• Narrow angles and shallow anterior chamber, including one case after angle closure glaucoma and two nanophthalmic eyes (axial length of 19 mm and less);
  • Iris coloboma (using one device only, located superiorly);
  • Scleral-fixated IOLs (one suture fixated and one glued IOL);
  • Iris fixation posterior chamber IOL, one case;
  • Pars plana vitrectomy, three cases;
  • Subluxated lenses, two eyes in cases of Marfan syndrome using capsule stabilizing devices (capsular anchor); and
  • Manual extracapsular cataract extraction (very dense cataract).

In the four cases with IFIS, the iris was relatively taut and did not prolapse through the incisions.

In all cases the pupil was effectively dilated, and all operations were completed successfully. No device-related adverse events were recorded except for a single case of head-nodding inadvertent touch of the anterior capsule with the tip of the APX, which resulted in a tear of the capsule. The pupils typically resumed a central and circular shape; however, sphincter defects were occasionally seen in eyes with fibrotic pupils or posterior synechiae.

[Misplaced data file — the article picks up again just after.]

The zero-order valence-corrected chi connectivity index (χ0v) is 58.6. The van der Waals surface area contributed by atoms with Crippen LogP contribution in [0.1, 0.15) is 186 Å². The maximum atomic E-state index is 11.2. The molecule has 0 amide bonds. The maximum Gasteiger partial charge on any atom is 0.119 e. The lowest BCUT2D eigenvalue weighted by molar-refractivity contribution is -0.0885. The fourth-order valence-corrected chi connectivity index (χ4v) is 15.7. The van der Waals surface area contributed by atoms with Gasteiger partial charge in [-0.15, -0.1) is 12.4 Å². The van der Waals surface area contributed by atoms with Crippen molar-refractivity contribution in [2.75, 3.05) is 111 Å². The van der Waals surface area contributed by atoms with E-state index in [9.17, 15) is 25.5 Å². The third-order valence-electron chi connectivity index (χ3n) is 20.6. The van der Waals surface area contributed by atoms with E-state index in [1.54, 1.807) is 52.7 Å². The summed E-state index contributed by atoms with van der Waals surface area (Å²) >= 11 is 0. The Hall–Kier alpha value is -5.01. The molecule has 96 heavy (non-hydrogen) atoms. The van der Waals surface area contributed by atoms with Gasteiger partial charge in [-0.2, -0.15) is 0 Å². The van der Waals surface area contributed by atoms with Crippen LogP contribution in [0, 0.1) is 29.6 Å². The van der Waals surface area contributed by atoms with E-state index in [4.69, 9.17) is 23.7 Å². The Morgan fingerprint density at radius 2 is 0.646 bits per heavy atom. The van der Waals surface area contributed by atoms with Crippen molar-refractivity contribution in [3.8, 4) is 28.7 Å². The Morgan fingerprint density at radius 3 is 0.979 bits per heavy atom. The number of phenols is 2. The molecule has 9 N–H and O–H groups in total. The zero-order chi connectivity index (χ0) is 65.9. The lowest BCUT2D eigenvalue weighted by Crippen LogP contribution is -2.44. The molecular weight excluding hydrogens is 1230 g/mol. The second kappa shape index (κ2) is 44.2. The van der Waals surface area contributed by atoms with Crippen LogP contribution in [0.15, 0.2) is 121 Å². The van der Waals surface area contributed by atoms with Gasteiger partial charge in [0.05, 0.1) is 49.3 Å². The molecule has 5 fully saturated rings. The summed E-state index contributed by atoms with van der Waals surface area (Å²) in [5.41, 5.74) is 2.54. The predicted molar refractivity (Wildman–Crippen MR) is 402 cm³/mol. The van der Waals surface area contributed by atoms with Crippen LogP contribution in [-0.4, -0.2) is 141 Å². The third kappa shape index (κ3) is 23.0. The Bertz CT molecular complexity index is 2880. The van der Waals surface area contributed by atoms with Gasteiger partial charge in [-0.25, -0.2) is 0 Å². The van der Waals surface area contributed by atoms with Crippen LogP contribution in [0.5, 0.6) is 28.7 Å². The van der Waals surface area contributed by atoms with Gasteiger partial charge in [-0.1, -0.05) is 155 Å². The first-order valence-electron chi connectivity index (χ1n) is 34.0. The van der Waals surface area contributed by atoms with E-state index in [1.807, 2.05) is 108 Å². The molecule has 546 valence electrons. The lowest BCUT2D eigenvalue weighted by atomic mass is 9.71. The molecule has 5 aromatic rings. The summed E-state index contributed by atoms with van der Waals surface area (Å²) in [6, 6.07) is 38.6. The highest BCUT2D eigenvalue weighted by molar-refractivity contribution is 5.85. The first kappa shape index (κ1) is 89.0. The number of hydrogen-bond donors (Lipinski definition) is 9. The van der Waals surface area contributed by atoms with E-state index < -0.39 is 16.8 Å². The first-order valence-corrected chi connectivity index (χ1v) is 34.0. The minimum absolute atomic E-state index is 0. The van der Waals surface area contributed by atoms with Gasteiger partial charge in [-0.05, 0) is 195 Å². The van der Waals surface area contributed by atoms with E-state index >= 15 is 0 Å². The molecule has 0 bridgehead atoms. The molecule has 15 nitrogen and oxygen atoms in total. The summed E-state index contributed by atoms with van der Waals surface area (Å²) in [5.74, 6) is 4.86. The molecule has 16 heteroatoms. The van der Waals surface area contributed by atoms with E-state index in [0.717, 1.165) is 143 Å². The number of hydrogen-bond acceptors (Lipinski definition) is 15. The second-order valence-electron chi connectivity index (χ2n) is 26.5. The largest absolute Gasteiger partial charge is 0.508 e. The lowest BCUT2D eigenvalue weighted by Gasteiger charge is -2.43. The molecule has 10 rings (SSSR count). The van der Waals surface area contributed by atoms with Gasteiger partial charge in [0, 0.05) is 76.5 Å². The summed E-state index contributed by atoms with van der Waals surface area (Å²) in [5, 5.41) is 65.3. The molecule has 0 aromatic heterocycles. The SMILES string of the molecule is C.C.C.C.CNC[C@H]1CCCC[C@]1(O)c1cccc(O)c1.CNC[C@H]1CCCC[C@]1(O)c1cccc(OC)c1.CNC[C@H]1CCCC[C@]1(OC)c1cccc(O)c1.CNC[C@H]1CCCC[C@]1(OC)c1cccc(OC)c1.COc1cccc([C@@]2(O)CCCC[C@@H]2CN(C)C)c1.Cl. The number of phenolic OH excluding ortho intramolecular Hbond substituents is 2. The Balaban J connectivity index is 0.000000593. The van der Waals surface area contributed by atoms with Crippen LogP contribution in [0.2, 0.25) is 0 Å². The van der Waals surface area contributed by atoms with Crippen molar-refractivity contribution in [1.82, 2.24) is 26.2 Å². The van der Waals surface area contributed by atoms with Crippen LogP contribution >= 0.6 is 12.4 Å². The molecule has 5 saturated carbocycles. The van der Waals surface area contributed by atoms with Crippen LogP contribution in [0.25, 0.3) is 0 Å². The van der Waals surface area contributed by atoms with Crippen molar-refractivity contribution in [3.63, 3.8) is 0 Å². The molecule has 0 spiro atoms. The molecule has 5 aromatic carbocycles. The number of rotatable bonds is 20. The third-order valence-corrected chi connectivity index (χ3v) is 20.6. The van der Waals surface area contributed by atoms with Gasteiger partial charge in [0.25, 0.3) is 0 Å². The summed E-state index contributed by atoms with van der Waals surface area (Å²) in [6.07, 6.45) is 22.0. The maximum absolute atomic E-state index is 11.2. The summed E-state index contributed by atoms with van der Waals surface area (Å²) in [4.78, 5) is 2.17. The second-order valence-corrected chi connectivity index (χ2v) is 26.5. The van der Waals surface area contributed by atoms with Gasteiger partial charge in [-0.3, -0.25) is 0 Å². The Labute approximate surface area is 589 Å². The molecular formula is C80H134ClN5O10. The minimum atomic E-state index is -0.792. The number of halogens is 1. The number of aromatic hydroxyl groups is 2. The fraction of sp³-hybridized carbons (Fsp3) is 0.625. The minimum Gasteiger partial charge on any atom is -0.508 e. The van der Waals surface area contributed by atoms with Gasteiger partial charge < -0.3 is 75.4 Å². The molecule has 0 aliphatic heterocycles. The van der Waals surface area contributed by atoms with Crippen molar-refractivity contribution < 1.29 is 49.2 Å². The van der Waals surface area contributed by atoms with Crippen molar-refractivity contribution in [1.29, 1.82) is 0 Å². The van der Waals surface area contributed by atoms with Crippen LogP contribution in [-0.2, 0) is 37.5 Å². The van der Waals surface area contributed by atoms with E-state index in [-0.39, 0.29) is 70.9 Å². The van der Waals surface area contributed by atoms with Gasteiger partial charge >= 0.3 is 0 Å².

In conclusion, the APX is effective for pupil dilation in routine as well as complex cataract operations and may serve as an alternative option in cases of small pupil and IFIS.

Disclosures: Assia reports he is founder, partner and chief medical officer of APX Ophthalmology and is a consultant for Hanita Lenses. John reports no relevant financial disclosures.